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Terrorist Sami Al-Arian Holds "International Muslim Ummah Conference" In Turkey - Head Of PIJ In US Deported There In 2015

Georgetown University "Professors" Speak At Event - Al Arian Orchestrated Suicide Bombings While Prof At USF
October 9, 2017

"...On February 28, 2006, Al-Arian signed a plea agreement in which he agreed to plead guilty to a single count of conspiracy to "make or receive funds ... for the benefit of the Palestinian Islamic Jihad." He was sentenced to 57 months in prison, (which included 38 months that he had already served). The judge who sentenced Al-Arian made reference to PIJ suicide bombings and told the defendant: "Anyone with even the slightest bit of human compassion would be sickened. Not you, you saw it as an opportunity to solicit more money to carry out more bombings." Vis a vis Al-Arian's claim that he had raised money for charities, the judge said: "Your only connection to widows and orphans was that you create them."

"International Conference on The Muslim Ummah" feat. @JohnLEsposito &@JonathanACBrown 9:00 AM - 7 Oct 2017 Twitter By: ACMCU @ACMCU

Conference Program

Sunday, October 8, 2017

4:30-5:00 PM Plenary Session IZU ISEFAM Auditorium

Chair: Dr. Mohammed Moussa, IZU Introductory Remarks:

Prof. Dr. Mehmet Bulut, Rector, IZU Dr. Emad Shahin, Dean, College of Islamic Sciences, HBK University, Doha, Qatar Dr. Jonathan Brown, Director, ACMCU, Georgetown University, Wash. DC

5:00-6:50 PM Session I: The Muslim Ummah: Re-examining the Concept and Developing a New Paradigm IZU ISEFAM Auditorium

Chair & Discussant: Dr. Sohaira Siddiqui, Georgetown University in Doha, Qatar Speakers:

Understanding the Historical Concept of the Muslim Ummah Dr. Selim Argun, Istanbul University Evaluating the Current State of the Muslim Ummah Dr. Arif Ersoy, IZU A New Paradigm for the Ummah at the Epistemological Level Dr. Hussein ElKazzaz, Insan Center for Civilizational Studies, Istanbul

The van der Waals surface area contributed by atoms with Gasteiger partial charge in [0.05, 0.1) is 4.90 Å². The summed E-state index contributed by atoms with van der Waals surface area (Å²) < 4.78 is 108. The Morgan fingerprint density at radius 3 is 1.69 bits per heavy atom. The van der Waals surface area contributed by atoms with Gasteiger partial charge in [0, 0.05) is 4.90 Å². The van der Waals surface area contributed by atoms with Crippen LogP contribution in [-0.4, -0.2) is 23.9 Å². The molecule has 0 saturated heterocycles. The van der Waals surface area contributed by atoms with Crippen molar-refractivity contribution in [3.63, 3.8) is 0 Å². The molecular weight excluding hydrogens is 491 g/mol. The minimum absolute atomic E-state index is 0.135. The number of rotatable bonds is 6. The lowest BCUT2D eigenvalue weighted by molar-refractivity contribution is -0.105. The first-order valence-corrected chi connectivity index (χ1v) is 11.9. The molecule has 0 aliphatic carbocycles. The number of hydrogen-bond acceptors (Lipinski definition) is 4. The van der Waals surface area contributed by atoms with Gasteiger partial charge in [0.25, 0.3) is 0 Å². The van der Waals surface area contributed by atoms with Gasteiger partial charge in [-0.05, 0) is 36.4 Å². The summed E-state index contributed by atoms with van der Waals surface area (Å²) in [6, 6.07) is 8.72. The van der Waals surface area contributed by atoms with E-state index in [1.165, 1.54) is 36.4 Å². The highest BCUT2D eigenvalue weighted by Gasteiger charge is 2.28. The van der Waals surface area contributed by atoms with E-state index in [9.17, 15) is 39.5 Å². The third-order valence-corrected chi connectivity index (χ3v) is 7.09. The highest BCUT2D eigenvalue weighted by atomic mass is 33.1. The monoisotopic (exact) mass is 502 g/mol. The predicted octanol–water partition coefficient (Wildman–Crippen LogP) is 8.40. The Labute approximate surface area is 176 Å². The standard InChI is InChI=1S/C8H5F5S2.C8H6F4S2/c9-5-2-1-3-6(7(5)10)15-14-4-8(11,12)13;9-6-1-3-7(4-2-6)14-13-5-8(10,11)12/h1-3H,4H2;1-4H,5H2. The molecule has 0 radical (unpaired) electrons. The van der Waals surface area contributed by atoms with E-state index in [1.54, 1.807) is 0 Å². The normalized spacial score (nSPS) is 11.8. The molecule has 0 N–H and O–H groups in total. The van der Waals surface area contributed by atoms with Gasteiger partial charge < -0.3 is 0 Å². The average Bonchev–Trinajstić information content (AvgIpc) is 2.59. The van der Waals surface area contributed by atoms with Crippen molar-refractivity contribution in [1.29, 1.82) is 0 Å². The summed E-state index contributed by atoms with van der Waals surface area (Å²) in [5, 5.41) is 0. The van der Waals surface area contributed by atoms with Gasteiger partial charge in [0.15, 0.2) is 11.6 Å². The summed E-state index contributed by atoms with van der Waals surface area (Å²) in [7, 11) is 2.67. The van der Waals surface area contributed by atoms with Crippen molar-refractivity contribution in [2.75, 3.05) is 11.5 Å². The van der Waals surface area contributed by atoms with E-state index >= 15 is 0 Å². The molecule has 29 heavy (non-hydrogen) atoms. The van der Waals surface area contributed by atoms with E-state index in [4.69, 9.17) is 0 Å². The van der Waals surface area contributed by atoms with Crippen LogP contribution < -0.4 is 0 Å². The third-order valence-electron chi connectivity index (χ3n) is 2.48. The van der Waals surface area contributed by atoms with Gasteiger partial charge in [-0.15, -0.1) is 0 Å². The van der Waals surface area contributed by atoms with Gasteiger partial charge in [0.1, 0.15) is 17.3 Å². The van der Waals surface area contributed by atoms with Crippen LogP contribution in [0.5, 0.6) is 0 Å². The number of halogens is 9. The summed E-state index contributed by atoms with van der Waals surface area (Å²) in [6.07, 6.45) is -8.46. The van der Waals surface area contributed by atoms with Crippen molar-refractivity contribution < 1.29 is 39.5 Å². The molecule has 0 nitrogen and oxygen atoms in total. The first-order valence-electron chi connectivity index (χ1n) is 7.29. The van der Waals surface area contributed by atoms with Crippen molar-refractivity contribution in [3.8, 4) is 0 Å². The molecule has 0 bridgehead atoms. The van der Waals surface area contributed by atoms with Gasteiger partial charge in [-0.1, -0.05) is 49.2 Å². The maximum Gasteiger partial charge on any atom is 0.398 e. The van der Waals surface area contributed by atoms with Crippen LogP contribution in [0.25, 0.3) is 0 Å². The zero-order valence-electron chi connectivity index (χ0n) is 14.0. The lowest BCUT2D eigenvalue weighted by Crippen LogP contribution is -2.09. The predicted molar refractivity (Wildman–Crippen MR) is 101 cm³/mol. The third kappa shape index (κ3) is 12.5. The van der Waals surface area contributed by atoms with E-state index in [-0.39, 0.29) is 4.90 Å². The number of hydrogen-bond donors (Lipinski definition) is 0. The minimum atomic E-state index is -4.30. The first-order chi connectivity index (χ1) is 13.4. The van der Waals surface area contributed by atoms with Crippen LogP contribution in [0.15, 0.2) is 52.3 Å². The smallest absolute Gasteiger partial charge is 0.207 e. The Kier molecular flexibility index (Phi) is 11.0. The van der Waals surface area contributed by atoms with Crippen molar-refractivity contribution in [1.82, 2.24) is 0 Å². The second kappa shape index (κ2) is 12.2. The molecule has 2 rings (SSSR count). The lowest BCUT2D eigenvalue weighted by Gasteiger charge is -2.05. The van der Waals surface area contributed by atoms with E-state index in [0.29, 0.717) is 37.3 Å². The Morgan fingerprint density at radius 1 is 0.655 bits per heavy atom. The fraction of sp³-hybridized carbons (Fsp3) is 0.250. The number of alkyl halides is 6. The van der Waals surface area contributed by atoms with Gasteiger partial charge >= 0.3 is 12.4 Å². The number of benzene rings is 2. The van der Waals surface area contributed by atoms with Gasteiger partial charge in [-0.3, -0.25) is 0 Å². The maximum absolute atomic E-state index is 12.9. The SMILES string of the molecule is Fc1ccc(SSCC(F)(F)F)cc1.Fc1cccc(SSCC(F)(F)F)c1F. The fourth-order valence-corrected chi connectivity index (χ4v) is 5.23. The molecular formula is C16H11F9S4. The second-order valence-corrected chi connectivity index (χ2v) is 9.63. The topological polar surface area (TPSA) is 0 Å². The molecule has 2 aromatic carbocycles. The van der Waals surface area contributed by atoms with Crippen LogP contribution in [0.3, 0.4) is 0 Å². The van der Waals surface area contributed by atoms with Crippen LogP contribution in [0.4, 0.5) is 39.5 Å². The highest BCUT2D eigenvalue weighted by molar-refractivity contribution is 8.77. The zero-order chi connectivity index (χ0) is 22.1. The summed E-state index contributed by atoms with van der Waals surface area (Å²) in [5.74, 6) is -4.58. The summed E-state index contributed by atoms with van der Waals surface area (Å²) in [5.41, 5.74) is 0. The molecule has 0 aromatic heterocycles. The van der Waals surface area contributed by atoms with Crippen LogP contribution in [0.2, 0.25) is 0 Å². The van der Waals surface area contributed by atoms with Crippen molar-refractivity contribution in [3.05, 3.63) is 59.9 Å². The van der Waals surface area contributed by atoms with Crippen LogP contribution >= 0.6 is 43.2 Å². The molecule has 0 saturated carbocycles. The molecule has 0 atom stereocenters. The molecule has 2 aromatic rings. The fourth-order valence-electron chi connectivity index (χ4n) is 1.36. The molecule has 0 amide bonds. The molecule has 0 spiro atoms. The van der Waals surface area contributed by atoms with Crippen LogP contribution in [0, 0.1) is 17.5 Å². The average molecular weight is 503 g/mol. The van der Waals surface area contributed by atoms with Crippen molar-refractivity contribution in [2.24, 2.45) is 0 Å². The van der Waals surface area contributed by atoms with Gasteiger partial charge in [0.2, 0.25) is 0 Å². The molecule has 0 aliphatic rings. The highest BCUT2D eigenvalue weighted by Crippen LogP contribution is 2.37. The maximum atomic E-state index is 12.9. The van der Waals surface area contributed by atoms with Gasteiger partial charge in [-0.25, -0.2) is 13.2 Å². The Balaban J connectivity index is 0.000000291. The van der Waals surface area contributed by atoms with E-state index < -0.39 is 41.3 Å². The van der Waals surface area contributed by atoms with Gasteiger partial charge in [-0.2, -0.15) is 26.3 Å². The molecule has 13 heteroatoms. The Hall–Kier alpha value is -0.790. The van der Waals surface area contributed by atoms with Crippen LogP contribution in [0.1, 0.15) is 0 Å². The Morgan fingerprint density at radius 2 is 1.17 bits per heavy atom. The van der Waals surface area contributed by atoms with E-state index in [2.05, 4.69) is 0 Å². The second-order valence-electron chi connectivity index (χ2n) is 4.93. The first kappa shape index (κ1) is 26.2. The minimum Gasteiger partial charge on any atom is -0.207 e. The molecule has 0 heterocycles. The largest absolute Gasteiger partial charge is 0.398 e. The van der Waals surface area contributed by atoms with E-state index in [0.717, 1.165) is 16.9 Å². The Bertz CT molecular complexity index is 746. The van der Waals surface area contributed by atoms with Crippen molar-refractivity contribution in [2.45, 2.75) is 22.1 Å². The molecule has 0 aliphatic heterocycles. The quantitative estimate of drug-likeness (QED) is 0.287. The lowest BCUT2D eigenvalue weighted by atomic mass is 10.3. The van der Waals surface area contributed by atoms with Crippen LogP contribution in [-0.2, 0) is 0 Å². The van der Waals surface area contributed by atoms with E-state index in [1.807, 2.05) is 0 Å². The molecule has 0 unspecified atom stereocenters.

Monday, October 9, 2017

9:30-11:20 AM Session II: Political Legitimacy in the Muslim World IZU ISEFAM Auditorium

Chair & Discussant: Dr. Ismail Numan Telci, Sakarya University Speakers:

Understanding the Historical Model for Political Legitimacy in the Muslim World Dr. Ovamir Anjum, University of Toledo Current State of Affairs and Models across the Muslim World Dr. Dalia Fahmy, Long Island University Developing Main Features for Political Legitimacy Dr. Emad Shahin, Dean, College of Islamic Studies, HBK University

11:20-11:50 AM Break

11:50-1:50 PM Session III: Global Challenges to the Muslim World IZU ISEFAM Auditorium

Chair: Jamal ElShayyal, Al Jazeera English Speakers:

The Challenge of Hegemony Dr. Richard Falk, University of California- Santa Barbara The Challenge of Wars and Terrorism Dr. Flynt Leverett, Penn State University The Challenge of Islamophobia Dr. John Esposito, Georgetown University The Challenge of Settler Colonialism in Palestine/Israel Dr. Sami Al-Arian, IZU

1:50-3:00 PM Lunch

3:10-5:00 PM Session IV: Re-defining the Role of Islamic Law in the Modern World IZU ISEFAM Auditorium

Chair & Discussant: Dr. Abbas Barzegar, Georgia State University Speakers:

Understanding the Historical Model of Muslim Societies Under Islamic Law Dr. Jonathan A Brown, Georgetown University Is the Modern State Compatible with the Historical Model of the Islamic State? Dr. Asifa Quraishi-Landes, University of Wisconsin Developing a New Model for the Coexistence of Modern State with Islamic Law Dr. Tariq Ramadan, Oxford University and College of Islamic Studies, HBK University

Tuesday, October 10, 2017

9:30-11:30 AM Session V: Socioeconomic Challenges in the Muslim World IZU ISEFAM Auditorium

Chair & Discussant: Dr. Abd Al-Fattah El-Awaisi, IZU Speakers:

Dealing with Social Justice, Poverty and Productivity in Muslim Societies Dr. Ahmet Faruk Aysan, Şehir University Globalization and Economic Development in the Islamic World Dr. Mehmet Bulut, IZU The Challenges of the Empowerment of Women and Youth in Muslim Societies Dr. Ömer Çaha, IZU Dr. Asma Afsaruddin, Indiana University

11:30-12:00 PM Break

12:00-2:00 PM Session VI: Understanding Fault Lines within the Muslim Ummah IZU ISEFAM Auditorium

Chair & Discussant: Dr. Ömer Taşgetiren, IZU Speakers:

The Challenge of Sectarianism: The Future of Sunni-Shi'a Relations Dr. Nader Hashemi, University of Denver The Challenge of the Ideological Divide: Secular vs. Religious Dr. Heba Raouf Ezzat, Ibn Khaldoun University The Challenge of Nationalism Dr. Abdullah Al-Arian, Georgetown University in Doha, Qatar The Challenge of Military-Civilian Relations Dr. Abdelfattah Mady, Alexandria University

2:00-3:15 PM Lunch